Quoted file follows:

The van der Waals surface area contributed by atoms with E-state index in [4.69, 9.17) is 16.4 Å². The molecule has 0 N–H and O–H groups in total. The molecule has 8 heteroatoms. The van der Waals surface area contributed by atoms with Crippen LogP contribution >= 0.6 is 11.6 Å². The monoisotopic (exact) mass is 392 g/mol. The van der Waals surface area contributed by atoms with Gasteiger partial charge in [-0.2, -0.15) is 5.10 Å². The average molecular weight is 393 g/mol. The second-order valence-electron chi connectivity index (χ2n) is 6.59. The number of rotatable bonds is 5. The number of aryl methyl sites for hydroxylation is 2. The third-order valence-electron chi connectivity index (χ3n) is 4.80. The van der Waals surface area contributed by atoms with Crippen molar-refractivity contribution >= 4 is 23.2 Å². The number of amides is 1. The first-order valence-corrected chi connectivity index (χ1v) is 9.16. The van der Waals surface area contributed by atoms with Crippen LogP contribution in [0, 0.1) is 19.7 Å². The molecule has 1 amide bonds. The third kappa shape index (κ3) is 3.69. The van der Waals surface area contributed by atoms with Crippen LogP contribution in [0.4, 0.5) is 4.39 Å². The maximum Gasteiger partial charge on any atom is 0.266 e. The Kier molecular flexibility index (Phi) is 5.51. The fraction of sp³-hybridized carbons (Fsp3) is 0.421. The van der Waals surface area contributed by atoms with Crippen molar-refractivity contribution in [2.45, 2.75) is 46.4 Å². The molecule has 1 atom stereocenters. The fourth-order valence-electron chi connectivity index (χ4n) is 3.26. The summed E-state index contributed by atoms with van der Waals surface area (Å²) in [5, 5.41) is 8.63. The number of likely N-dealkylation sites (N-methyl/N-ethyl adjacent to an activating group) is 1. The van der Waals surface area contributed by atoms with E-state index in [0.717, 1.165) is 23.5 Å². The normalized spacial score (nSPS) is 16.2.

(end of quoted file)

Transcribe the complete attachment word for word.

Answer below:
The van der Waals surface area contributed by atoms with E-state index in [4.69, 9.17) is 16.4 Å². The molecule has 0 N–H and O–H groups in total. The molecule has 8 heteroatoms. The van der Waals surface area contributed by atoms with Crippen LogP contribution >= 0.6 is 11.6 Å². The monoisotopic (exact) mass is 392 g/mol. The van der Waals surface area contributed by atoms with Gasteiger partial charge in [-0.2, -0.15) is 5.10 Å². The average molecular weight is 393 g/mol. The second-order valence-electron chi connectivity index (χ2n) is 6.59. The number of rotatable bonds is 5. The number of aryl methyl sites for hydroxylation is 2. The third-order valence-electron chi connectivity index (χ3n) is 4.80. The van der Waals surface area contributed by atoms with Crippen molar-refractivity contribution >= 4 is 23.2 Å². The number of amides is 1. The first-order valence-corrected chi connectivity index (χ1v) is 9.16. The van der Waals surface area contributed by atoms with Crippen LogP contribution in [0, 0.1) is 19.7 Å². The molecule has 1 amide bonds. The third kappa shape index (κ3) is 3.69. The van der Waals surface area contributed by atoms with Crippen LogP contribution in [0.4, 0.5) is 4.39 Å². The maximum Gasteiger partial charge on any atom is 0.266 e. The Kier molecular flexibility index (Phi) is 5.51. The fraction of sp³-hybridized carbons (Fsp3) is 0.421. The van der Waals surface area contributed by atoms with Crippen molar-refractivity contribution in [2.45, 2.75) is 46.4 Å². The molecule has 1 atom stereocenters. The fourth-order valence-electron chi connectivity index (χ4n) is 3.26. The summed E-state index contributed by atoms with van der Waals surface area (Å²) in [5, 5.41) is 8.63. The number of likely N-dealkylation sites (N-methyl/N-ethyl adjacent to an activating group) is 1. The van der Waals surface area contributed by atoms with E-state index in [0.717, 1.165) is 23.5 Å². The normalized spacial score (nSPS) is 16.2.